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of their loss will lead to tower blocks being safer in the future, and she has another hope. with this book, i want to show how two very simple people can leave such a wonderful memory on the world. i hope they are happy somewhere else. paintings by picasso, monet and matisse have fetched record prices at an auction in new york. the works all come from the private collection of david and peggy rockefeller — which is being sold to help fund charities supported by the family. lizo mzimba reports. up front at $31 million... yours it is. this turned out to be one of the evening's cheaper buys, believe it or not. gauguin's la vague, painted in brittany more than a century ago. last chance at 71,500,000. yours it is.
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a 1923 matisse portrait went for more than double that. an auction record for the french master. it used to hang in david rockefeller‘s home in new york state. hundreds of pieces from the late millionaire's collection are among items being sold by auction houses. it's going to be an extraordinary season. there's no question. we've seen a lot of great works of art in recent times on the auction market, but never anything quite like this. i think what we have seen, however, is the market is very driven by quality and where you see works really of the first quality, then the demand exists to absorb an awful lot of them. 75 million, ladies and gentlemen. another record was set by a monet from the rockefeller collection, part of the impressionist‘s acclaimed water lilies series. there had been concern that the value of the rockefeller paintings might depress the rest of the spring auction market. but the sale seems to have increased demand. the big question this season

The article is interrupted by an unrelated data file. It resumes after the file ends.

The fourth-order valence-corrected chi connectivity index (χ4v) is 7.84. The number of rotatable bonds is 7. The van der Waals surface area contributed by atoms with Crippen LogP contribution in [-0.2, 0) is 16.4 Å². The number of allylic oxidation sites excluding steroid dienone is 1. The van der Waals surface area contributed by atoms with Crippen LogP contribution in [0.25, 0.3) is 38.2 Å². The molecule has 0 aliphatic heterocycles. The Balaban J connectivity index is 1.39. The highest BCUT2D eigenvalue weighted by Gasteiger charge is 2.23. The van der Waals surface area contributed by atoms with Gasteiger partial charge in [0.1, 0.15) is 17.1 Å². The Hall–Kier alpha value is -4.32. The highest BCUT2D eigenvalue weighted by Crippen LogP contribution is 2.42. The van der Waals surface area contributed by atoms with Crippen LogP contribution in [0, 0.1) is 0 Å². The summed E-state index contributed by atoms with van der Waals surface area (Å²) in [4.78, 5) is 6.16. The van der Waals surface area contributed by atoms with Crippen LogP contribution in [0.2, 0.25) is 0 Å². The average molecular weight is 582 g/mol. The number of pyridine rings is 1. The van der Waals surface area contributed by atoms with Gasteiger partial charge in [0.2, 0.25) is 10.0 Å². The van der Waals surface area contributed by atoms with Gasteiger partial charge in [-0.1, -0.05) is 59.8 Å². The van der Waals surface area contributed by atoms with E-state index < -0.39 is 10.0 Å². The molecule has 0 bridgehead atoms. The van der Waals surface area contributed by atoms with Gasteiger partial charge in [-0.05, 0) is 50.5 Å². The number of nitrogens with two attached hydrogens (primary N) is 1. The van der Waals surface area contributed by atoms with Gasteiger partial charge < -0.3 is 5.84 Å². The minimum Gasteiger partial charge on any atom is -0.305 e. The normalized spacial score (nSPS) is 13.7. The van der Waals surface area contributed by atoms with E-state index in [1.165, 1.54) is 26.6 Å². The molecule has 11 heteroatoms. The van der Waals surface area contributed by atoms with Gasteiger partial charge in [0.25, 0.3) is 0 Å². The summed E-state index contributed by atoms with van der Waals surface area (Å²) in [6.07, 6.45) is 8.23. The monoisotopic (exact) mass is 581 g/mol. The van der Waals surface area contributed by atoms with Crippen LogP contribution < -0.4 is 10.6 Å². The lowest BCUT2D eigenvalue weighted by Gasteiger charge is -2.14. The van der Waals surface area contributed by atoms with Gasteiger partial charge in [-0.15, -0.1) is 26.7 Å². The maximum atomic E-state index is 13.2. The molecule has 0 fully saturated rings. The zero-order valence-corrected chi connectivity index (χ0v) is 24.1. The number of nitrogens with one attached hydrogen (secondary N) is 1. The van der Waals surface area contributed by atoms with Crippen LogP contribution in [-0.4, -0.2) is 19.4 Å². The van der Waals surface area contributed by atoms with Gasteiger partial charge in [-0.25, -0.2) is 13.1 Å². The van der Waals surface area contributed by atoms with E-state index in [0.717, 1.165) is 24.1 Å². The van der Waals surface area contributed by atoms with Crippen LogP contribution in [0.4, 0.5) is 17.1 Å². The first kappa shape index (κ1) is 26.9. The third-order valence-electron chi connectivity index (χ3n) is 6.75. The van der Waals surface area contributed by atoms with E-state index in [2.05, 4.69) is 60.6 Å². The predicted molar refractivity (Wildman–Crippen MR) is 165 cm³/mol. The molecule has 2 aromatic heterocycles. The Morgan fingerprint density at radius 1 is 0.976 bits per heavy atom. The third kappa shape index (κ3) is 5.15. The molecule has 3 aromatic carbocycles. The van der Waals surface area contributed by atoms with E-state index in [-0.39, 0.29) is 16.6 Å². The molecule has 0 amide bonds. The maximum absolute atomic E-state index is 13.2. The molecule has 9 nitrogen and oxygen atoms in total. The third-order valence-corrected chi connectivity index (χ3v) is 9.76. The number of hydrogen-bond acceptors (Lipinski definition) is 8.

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in terms of business was will collectors confide us with works, given that there was already rockefeller, and actually they did. and a lot of collectors wanted to be part of this tide lifting all boats. and that's why i think, partly why we have one of the most of the most incredible sales. at $102 million. selling. the top lot for the night was a 1905 picasso, owned by the rockefeller family for 50 years. there are still two more days of auction to go and experts predict the total raised from the sale of the rockefeller collection could easily top half a billion dollars. lizo mzimba, bbc news. time for a look at the weather.